Carnegie Investment Counsel Blog

 

How To Give Your Income Tax To Charity From an IRA

Posted by Donald L Haisman, CFP® on Nov 29, 2016 4:35:16 PM

Is it true?  Can I really?  There must be some catch?

These are some of the questions I received recently to my suggestion of giving taxes to charity.  My answer is a frank, ‘yes’. You can give some of your taxes to any qualified public charity.  The “giving” I am talking about is called Qualified Charitable Deduction (QCD). 

Recent History

Last December Congress made a permanent provision in the tax code.  Please note, there are two catches.  First, you must be age 70 ½ or older, and second, you must make the donation only from an Individual Retirement Account (IRA). 

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Topics: Giving, Taxes

(PATH) Act of 2015 Makes Many Tax Extenders Permanent

Posted by Carnegie Investment Counsel on Dec 23, 2015 3:50:21 PM

Congress once again waited until the final hours to provide tax clarity by passing the Protecting Americans from Tax Hikes Act of 2015 (PATH). The Act does considerably more than the typical tax extenders legislation seen in prior years. It makes permanent over 20 key tax provisions. Here are some of the more popular provisions.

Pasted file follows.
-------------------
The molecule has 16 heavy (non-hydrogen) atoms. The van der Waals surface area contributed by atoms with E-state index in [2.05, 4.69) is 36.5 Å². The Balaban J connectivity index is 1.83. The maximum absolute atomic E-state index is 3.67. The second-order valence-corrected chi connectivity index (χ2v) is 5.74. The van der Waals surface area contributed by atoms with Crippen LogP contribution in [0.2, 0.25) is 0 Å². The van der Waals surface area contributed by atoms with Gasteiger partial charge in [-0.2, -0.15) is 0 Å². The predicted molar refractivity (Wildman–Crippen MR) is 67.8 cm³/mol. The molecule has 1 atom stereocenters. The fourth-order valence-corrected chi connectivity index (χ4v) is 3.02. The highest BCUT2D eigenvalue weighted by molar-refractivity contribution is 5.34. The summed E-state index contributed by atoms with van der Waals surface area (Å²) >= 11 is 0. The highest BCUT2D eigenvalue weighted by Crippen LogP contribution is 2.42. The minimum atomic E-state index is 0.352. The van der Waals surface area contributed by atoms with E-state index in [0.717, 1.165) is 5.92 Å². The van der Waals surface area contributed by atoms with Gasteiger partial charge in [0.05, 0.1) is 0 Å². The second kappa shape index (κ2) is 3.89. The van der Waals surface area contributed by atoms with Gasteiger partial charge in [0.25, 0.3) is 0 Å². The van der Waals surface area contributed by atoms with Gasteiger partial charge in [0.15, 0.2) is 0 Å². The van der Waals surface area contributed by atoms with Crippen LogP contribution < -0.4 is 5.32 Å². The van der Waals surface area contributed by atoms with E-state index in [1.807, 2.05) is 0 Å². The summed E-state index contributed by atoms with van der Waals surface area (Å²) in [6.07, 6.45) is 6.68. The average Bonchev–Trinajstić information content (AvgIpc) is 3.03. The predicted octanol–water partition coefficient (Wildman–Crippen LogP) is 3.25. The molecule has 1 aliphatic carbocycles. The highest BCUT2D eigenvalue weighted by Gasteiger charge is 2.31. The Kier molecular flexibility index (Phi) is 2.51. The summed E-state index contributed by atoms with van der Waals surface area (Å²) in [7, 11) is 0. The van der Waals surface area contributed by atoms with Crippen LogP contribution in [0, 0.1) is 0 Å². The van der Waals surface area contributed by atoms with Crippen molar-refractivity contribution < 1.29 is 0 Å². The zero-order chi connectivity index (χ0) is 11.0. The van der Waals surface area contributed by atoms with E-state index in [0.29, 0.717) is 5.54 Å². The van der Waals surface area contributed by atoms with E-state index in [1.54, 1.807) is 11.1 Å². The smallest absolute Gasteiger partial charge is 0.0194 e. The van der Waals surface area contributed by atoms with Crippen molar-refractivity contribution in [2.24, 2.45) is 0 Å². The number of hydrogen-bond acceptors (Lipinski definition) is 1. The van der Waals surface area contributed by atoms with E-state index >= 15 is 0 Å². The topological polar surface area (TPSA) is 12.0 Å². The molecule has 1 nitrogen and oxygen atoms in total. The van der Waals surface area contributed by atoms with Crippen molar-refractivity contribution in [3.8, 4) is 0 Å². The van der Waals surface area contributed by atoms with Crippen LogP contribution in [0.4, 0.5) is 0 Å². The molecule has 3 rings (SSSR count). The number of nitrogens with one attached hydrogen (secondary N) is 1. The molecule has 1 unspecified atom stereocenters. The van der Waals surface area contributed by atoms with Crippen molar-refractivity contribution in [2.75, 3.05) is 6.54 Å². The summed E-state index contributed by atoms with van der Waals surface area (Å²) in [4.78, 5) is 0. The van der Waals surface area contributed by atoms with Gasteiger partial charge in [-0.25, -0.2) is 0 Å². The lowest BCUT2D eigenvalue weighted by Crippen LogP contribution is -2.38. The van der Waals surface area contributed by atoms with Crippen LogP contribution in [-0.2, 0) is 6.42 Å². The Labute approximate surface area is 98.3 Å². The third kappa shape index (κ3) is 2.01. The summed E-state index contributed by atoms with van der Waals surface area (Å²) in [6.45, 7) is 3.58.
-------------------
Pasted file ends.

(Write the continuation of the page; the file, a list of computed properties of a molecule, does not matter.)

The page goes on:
For Individuals:

Charitable Distributions from IRAs

The Act permanently extends the provision for individuals age 70 1/2and older to be allowed to make tax-free distributions from individual retirement accounts (IRAs) to a qualified charitable organization. The treatment continues to be capped at a maximum of $100,000 per taxpayer each year. Therefore, amounts in excess of $100,000 must be included in income, but may be taken as an itemized charitable deduction, subject to the usual adjusted gross income (AGI) annual caps for contributions.

Points to note about the IRA charitable rollover:

  • Married individuals filing a joint return may jointly exclude up$200,000.
  • You can use an inherited IRA to donate but you have to be at least 70 ½
  • The charity receiving donated IRA funds may not be a donor advised fund, supporting organization, or most private foundations.

IRA assets are particularly favorable when donating to charity, rather than leaving to heirs, because

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Topics: Taxes

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